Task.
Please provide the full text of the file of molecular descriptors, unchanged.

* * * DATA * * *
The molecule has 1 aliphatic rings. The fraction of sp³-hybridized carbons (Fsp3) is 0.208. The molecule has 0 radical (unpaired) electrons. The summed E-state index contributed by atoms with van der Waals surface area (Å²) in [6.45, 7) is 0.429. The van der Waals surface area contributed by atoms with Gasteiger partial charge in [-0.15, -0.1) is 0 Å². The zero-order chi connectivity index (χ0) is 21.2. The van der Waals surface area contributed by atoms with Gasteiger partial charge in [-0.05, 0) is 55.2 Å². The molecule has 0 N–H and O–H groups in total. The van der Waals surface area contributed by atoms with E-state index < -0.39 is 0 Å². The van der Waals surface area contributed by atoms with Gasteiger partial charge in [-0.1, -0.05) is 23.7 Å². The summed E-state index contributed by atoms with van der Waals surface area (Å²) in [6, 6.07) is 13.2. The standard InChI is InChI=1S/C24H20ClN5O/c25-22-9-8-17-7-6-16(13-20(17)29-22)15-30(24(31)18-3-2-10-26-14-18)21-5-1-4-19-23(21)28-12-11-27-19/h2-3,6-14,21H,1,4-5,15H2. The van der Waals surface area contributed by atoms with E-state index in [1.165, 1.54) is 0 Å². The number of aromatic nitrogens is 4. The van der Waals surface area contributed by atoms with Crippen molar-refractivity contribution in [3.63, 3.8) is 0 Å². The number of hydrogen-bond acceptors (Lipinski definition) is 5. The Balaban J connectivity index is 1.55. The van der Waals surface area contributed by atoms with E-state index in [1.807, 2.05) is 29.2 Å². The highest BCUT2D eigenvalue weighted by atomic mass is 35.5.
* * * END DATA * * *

The molecule has 1 aliphatic rings. The fraction of sp³-hybridized carbons (Fsp3) is 0.208. The molecule has 0 radical (unpaired) electrons. The summed E-state index contributed by atoms with van der Waals surface area (Å²) in [6.45, 7) is 0.429. The van der Waals surface area contributed by atoms with Gasteiger partial charge in [-0.15, -0.1) is 0 Å². The zero-order chi connectivity index (χ0) is 21.2. The van der Waals surface area contributed by atoms with Gasteiger partial charge in [-0.05, 0) is 55.2 Å². The molecule has 0 N–H and O–H groups in total. The van der Waals surface area contributed by atoms with E-state index < -0.39 is 0 Å². The van der Waals surface area contributed by atoms with Gasteiger partial charge in [-0.1, -0.05) is 23.7 Å². The summed E-state index contributed by atoms with van der Waals surface area (Å²) in [6, 6.07) is 13.2. The standard InChI is InChI=1S/C24H20ClN5O/c25-22-9-8-17-7-6-16(13-20(17)29-22)15-30(24(31)18-3-2-10-26-14-18)21-5-1-4-19-23(21)28-12-11-27-19/h2-3,6-14,21H,1,4-5,15H2. The van der Waals surface area contributed by atoms with E-state index in [1.165, 1.54) is 0 Å². The number of aromatic nitrogens is 4. The van der Waals surface area contributed by atoms with Crippen molar-refractivity contribution in [3.63, 3.8) is 0 Å². The number of hydrogen-bond acceptors (Lipinski definition) is 5. The Balaban J connectivity index is 1.55. The van der Waals surface area contributed by atoms with E-state index in [1.807, 2.05) is 29.2 Å². The highest BCUT2D eigenvalue weighted by atomic mass is 35.5.